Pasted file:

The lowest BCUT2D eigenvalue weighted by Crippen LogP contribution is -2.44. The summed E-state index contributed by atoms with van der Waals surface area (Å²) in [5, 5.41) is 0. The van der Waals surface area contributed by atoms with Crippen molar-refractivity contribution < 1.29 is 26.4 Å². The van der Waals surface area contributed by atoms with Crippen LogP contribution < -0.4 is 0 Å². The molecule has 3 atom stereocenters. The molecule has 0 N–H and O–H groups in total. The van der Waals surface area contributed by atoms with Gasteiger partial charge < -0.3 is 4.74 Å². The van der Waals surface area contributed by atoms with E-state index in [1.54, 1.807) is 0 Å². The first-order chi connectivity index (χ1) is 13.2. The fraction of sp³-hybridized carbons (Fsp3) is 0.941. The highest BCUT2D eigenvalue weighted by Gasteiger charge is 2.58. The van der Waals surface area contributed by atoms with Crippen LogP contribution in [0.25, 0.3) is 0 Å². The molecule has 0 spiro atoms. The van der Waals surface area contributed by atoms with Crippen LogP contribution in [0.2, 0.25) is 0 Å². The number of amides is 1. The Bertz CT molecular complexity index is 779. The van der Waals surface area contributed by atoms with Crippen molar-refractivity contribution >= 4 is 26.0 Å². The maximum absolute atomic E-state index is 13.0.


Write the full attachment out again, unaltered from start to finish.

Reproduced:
The lowest BCUT2D eigenvalue weighted by Crippen LogP contribution is -2.44. The summed E-state index contributed by atoms with van der Waals surface area (Å²) in [5, 5.41) is 0. The van der Waals surface area contributed by atoms with Crippen molar-refractivity contribution < 1.29 is 26.4 Å². The van der Waals surface area contributed by atoms with Crippen LogP contribution < -0.4 is 0 Å². The molecule has 3 atom stereocenters. The molecule has 0 N–H and O–H groups in total. The van der Waals surface area contributed by atoms with Gasteiger partial charge < -0.3 is 4.74 Å². The van der Waals surface area contributed by atoms with E-state index in [1.54, 1.807) is 0 Å². The first-order chi connectivity index (χ1) is 13.2. The fraction of sp³-hybridized carbons (Fsp3) is 0.941. The highest BCUT2D eigenvalue weighted by Gasteiger charge is 2.58. The van der Waals surface area contributed by atoms with Crippen LogP contribution in [0.25, 0.3) is 0 Å². The molecule has 0 spiro atoms. The van der Waals surface area contributed by atoms with Crippen LogP contribution in [0.2, 0.25) is 0 Å². The number of amides is 1. The Bertz CT molecular complexity index is 779. The van der Waals surface area contributed by atoms with Crippen molar-refractivity contribution >= 4 is 26.0 Å². The maximum absolute atomic E-state index is 13.0.